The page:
Classrooms on base...
I first started teaching college courses many years ago on an army base in Germany where we had recently moved due to my husband's change of duty station. The teaching situation was very different from teaching science in a public high school!
Gone were the days of arranging the room to best suit my needs, no more bulletin boards to post clever ways to remember content or display great student work. No construction paper, no chalk, no beakers. Supplies were limited to the overhead projector I had checked out for the semester which lived in my car and lugged to back and forth to class. I had to purchase my own transparencies and pens!
My classes met once a week for 3 hours in the evening so it was important to have a variety of activities to keep the students engaged. If I needed handouts, I had to run to the education office during the work day to make copies. Any other manipulatives I had to purchase and prepare on my own - yarn for cell division, beans for natural selection and potatoes for the osmosis lab.
Adjuncts at Community Colleges...
Now I also teach at the community college. While challenges remain there are noticeable improvements in the learning environment.
The lab classes are a dream - I walk into a well stocked lab with the day's materials ready to go for each group of students. I plug in my power point and go!
The lectures, though, meet in classes where professors of all subject matters drop in for their hour then quickly clear out for the next class. There's just enough time to load a power point onto the computer!
Fortunately the community college lectures are limited to 48 students so no huge lecture halls with bolted down seats. My students can skootch their chairs together when working in groups and then set the class back into rows for the next class. I still have to supply my own manipulatives, and science learning centers are envelopes instead of bins, since that's what fits in my bag. I have plenty of board space, plenty of dry erase markers, and can easily have copies made and delivered to the science office for pick up at my convenience.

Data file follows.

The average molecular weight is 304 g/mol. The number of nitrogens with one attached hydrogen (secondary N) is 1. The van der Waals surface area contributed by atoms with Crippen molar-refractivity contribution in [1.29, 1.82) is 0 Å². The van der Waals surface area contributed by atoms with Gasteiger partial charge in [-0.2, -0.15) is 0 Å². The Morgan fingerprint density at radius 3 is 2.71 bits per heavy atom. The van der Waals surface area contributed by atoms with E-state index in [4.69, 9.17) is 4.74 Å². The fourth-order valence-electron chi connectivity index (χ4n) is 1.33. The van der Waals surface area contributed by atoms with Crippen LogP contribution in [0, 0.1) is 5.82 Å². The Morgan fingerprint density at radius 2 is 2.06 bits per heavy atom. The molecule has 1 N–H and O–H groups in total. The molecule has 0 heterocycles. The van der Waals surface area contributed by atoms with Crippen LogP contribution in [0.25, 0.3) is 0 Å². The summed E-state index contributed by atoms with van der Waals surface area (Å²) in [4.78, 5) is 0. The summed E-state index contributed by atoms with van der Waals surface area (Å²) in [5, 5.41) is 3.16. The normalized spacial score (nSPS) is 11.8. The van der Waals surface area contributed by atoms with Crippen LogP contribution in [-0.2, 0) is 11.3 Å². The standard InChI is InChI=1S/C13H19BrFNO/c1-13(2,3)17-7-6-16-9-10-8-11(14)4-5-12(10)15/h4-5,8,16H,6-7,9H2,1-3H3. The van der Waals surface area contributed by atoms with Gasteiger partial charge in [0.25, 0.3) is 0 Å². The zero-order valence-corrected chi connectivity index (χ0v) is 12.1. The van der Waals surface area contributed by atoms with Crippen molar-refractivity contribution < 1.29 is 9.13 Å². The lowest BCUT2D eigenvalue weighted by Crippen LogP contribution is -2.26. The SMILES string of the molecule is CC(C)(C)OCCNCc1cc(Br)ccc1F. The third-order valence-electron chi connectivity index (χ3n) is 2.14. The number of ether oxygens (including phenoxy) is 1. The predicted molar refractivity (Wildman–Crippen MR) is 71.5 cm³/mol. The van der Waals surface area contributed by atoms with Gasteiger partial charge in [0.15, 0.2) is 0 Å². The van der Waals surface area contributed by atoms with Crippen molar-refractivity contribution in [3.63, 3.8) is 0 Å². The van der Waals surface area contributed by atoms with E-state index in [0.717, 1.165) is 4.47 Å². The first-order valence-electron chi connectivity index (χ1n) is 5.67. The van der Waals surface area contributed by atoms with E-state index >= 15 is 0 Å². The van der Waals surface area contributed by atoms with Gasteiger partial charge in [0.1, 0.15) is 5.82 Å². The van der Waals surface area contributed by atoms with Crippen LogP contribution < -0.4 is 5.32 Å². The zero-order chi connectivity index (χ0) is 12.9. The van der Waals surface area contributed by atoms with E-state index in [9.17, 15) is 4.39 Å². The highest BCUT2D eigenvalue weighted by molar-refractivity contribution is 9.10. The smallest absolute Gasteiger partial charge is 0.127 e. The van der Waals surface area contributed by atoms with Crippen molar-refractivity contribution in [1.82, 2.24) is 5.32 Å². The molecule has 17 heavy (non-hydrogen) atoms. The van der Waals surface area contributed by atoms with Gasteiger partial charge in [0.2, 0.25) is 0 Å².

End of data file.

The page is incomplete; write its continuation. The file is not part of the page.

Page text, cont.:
Sharing a classroom...
Sharing a classroom, though, has it's drawbacks. When teaching genetics and punnet squares I came armed to class with fistfuls of dry erase markers so all of my students could have space at the boards to practice and share - but one board was filled with a chart about the stages of respiration with a big "DO NOT ERASE" sign at the top.
When it was time for my go to osmosis activity, the night before the lesson I borrowed some beakers and salt from the lab and snuck them into a corner of the lecture classroom so I wouldn't have to run around the day of the activity. The teacher holding a lecture when I snuck in was not amused!
Being an adjunct has it's challenges. There's no guarrantee that I'll have classes to teach each semester, and when I do, the financial compensation is minimal. Thank goodness my husband's job and benefits make up for this. The opportunity to work with students in a field I love along with the flexibility to raise my own children has been such an asset for my family.
Thanks to #EDUBLOGSCLUB Week 2 - My Classroom or Office for providing inspiration for this blog!
Sharing a little bit of science in our everyday world .
Email to Class
Class Pics on Twitter
Science of Hockey
Road Salt and Ice
Blog Story - Science!
Snow - Climate Change
Flood in Ellicott City
Reindeer, Moose, Musk-ox
Oil, Gold, Power
Why I Blog
View Meteor Shower
Iron Age to Van Gogh - Native/Invasive species
Forest to Spa
Delaware to Germany/Grow Hedges
Space-A Vacation/How Planes Fly
Snake in my Yard
Assasin Bugs/Japanese Beetles
Venus Fly Trap
Blogs I Follow:
DNA Science Blog
Endless Forms Most Beautiful
Mom's Big Year